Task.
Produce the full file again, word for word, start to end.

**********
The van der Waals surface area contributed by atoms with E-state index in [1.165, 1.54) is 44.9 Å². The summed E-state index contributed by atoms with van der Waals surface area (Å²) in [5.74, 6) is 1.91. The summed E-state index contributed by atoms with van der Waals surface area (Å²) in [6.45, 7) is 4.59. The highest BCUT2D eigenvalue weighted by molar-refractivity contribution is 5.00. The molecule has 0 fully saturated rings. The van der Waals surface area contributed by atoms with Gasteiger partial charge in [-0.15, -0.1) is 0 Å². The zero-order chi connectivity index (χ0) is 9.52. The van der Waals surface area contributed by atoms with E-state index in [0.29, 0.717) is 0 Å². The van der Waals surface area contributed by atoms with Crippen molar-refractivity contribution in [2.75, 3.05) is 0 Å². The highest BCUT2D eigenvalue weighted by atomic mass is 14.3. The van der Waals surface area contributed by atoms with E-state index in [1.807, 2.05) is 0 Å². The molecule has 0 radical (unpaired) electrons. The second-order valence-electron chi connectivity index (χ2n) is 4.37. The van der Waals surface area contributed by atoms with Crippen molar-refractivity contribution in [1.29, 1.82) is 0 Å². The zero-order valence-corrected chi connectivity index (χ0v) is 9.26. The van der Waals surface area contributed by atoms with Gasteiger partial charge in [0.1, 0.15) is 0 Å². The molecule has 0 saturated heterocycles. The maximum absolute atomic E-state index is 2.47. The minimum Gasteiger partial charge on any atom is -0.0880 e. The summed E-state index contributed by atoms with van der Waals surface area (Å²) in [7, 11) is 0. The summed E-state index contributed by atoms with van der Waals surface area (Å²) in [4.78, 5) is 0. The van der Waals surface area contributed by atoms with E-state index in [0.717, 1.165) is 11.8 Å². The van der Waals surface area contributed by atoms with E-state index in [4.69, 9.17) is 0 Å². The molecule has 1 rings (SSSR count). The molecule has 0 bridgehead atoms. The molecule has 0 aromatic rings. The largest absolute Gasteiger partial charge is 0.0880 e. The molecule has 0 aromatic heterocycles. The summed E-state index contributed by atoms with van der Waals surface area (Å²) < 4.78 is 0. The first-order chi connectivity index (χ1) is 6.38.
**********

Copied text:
The van der Waals surface area contributed by atoms with E-state index in [1.165, 1.54) is 44.9 Å². The summed E-state index contributed by atoms with van der Waals surface area (Å²) in [5.74, 6) is 1.91. The summed E-state index contributed by atoms with van der Waals surface area (Å²) in [6.45, 7) is 4.59. The highest BCUT2D eigenvalue weighted by molar-refractivity contribution is 5.00. The molecule has 0 fully saturated rings. The van der Waals surface area contributed by atoms with Gasteiger partial charge in [-0.15, -0.1) is 0 Å². The zero-order chi connectivity index (χ0) is 9.52. The van der Waals surface area contributed by atoms with E-state index in [0.29, 0.717) is 0 Å². The van der Waals surface area contributed by atoms with Crippen molar-refractivity contribution in [2.75, 3.05) is 0 Å². The highest BCUT2D eigenvalue weighted by atomic mass is 14.3. The van der Waals surface area contributed by atoms with E-state index in [1.807, 2.05) is 0 Å². The molecule has 0 radical (unpaired) electrons. The second-order valence-electron chi connectivity index (χ2n) is 4.37. The van der Waals surface area contributed by atoms with Crippen molar-refractivity contribution in [1.29, 1.82) is 0 Å². The zero-order valence-corrected chi connectivity index (χ0v) is 9.26. The van der Waals surface area contributed by atoms with Gasteiger partial charge in [0.1, 0.15) is 0 Å². The molecule has 0 saturated heterocycles. The maximum absolute atomic E-state index is 2.47. The minimum Gasteiger partial charge on any atom is -0.0880 e. The summed E-state index contributed by atoms with van der Waals surface area (Å²) in [7, 11) is 0. The summed E-state index contributed by atoms with van der Waals surface area (Å²) in [4.78, 5) is 0. The van der Waals surface area contributed by atoms with E-state index in [0.717, 1.165) is 11.8 Å². The van der Waals surface area contributed by atoms with E-state index in [4.69, 9.17) is 0 Å². The molecule has 1 rings (SSSR count). The molecule has 0 bridgehead atoms. The molecule has 0 aromatic rings. The largest absolute Gasteiger partial charge is 0.0880 e. The molecule has 0 aromatic heterocycles. The summed E-state index contributed by atoms with van der Waals surface area (Å²) < 4.78 is 0. The first-order chi connectivity index (χ1) is 6.38.